Did anyone else notice that the time frame Secretary Kerry has set for this current round of Mideast peace negotiations is the same amount of time it takes to bring a child into this world? Maybe it’s because I’m currently in my eighth month of pregnancy that I couldn’t help but notice that the target isn’t one year, nor is it six or 10 months–no, it’s nine months.
After eight months of pregnancy, I’m not that comfortable. My ankles are swollen. My lower back hurts. I don’t sleep that well, leaving me tired during the day and restless at night.
I can only imagine that the next nine months for the Israeli and Palestinian negotiators might not be that comfortable either. They might not sleep that well. They might experience swollen heads and a constant pain in the neck feeling. But I hope they don’t give up. I hope they don’t give up because I care almost as much about the future of Israeli and Palestinian peace as I do about the approaching birth of my first child. As a soon-to-be Jewish mother, the birth of my child and the future of Israel are inseparable.
I hope my child will visit and maybe even live in Israel someday, as I did for seven years. But I hope my child will have a different experience than mine. I spent most of those seven years trying to build bridges of understanding between the Jewish and Palestinian people. I spent most of those seven years in fear of the next regional war breaking out, and worried that the buses I rode might be blown up. And I spent most of those seven years distraught over the consequences of the Israeli occupation, a situation that turned 18-year-old frightened Israeli teenagers into the police of another people and that made 62-year-old Palestinian women stand in humiliating lines just to travel on their own roads.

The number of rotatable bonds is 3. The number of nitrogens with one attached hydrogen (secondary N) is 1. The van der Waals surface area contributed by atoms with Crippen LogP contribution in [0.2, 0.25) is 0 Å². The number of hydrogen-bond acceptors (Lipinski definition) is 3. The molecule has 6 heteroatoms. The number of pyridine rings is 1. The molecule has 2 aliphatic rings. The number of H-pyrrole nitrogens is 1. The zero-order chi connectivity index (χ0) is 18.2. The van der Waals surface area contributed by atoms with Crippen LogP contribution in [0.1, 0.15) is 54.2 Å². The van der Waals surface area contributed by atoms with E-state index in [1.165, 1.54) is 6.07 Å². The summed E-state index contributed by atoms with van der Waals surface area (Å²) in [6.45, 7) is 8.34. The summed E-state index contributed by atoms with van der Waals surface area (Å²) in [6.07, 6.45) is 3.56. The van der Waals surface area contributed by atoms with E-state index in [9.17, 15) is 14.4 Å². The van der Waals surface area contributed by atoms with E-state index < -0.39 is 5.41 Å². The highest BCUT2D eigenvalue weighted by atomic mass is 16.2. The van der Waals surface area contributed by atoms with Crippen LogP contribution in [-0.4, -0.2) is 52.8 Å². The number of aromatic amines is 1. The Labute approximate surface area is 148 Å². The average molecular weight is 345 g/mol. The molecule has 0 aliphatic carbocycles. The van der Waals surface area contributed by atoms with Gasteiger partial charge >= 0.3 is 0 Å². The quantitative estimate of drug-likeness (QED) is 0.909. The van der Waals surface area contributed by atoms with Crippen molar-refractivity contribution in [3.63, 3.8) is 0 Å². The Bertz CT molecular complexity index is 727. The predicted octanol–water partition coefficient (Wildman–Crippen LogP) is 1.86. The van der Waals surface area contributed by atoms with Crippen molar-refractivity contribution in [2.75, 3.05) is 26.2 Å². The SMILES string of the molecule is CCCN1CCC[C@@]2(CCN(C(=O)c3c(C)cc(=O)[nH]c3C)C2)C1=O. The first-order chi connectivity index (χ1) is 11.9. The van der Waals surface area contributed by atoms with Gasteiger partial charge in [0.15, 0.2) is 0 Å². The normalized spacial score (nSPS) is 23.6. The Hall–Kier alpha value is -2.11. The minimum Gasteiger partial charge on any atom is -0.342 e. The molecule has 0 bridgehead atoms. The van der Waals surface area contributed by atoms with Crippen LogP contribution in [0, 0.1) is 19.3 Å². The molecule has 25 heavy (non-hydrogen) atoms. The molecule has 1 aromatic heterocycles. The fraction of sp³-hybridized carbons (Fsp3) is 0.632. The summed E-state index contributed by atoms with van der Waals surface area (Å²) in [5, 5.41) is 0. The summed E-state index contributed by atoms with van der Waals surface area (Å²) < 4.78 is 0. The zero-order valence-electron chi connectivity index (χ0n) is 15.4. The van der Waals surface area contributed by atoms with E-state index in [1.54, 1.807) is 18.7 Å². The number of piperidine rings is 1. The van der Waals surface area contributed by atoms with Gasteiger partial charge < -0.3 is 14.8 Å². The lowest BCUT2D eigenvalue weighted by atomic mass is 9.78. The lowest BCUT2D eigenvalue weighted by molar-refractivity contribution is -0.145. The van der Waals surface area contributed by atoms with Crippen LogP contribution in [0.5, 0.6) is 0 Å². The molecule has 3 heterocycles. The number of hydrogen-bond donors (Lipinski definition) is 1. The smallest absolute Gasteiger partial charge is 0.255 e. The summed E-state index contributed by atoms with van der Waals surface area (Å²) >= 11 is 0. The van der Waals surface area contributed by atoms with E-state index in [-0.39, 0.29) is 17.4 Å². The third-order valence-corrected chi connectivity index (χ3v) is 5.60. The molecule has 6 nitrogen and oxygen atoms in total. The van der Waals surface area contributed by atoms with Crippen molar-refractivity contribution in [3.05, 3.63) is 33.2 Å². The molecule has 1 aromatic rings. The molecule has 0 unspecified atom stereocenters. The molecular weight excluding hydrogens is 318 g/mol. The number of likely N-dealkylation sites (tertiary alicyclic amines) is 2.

I hope my child will have the luxury of growing up in a new era, one in which Israelis and Palestinians live side by side, not just in peace and security but in friendship and camaraderie. I hope my child won’t be able to fathom the descriptions of the “bad old days” and I hope that when I tell my child about check points and suicide bombings, he or she will say to me, “Oh Mom, you’re so old. That was ages ago.”
The discomfort and pains of nine months of pregnancy are worth it because more than anything, I want to bring new life into this world. I hope the Palestinian and Israeli negotiators want more than anything to bring a new way of life, a new future for all of us, into this world.